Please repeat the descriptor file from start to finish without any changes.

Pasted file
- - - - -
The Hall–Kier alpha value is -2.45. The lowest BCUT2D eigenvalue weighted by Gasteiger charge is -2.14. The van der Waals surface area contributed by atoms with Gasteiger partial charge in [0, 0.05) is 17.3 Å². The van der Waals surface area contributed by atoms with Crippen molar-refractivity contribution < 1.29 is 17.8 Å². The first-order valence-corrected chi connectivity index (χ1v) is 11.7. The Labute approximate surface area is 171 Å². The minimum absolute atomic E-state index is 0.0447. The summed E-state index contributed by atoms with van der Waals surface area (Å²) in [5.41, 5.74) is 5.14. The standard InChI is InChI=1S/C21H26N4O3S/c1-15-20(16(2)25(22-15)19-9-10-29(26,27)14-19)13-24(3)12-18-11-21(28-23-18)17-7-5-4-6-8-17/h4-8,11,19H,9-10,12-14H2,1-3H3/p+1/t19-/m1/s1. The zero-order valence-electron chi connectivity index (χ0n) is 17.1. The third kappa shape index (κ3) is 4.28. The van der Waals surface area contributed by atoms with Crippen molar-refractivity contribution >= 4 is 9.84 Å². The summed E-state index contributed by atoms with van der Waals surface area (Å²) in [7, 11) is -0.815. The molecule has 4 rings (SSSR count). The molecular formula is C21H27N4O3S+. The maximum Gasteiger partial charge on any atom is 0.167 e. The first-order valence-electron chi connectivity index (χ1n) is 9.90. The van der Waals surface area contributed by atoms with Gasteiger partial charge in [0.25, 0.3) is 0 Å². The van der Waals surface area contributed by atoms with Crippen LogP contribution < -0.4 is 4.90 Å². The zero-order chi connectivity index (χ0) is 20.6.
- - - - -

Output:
The Hall–Kier alpha value is -2.45. The lowest BCUT2D eigenvalue weighted by Gasteiger charge is -2.14. The van der Waals surface area contributed by atoms with Gasteiger partial charge in [0, 0.05) is 17.3 Å². The van der Waals surface area contributed by atoms with Crippen molar-refractivity contribution < 1.29 is 17.8 Å². The first-order valence-corrected chi connectivity index (χ1v) is 11.7. The Labute approximate surface area is 171 Å². The minimum absolute atomic E-state index is 0.0447. The summed E-state index contributed by atoms with van der Waals surface area (Å²) in [5.41, 5.74) is 5.14. The standard InChI is InChI=1S/C21H26N4O3S/c1-15-20(16(2)25(22-15)19-9-10-29(26,27)14-19)13-24(3)12-18-11-21(28-23-18)17-7-5-4-6-8-17/h4-8,11,19H,9-10,12-14H2,1-3H3/p+1/t19-/m1/s1. The zero-order valence-electron chi connectivity index (χ0n) is 17.1. The third kappa shape index (κ3) is 4.28. The van der Waals surface area contributed by atoms with Crippen molar-refractivity contribution >= 4 is 9.84 Å². The summed E-state index contributed by atoms with van der Waals surface area (Å²) in [7, 11) is -0.815. The molecule has 4 rings (SSSR count). The molecular formula is C21H27N4O3S+. The maximum Gasteiger partial charge on any atom is 0.167 e. The first-order valence-electron chi connectivity index (χ1n) is 9.90. The van der Waals surface area contributed by atoms with Gasteiger partial charge in [0.25, 0.3) is 0 Å². The van der Waals surface area contributed by atoms with Crippen LogP contribution < -0.4 is 4.90 Å². The zero-order chi connectivity index (χ0) is 20.6.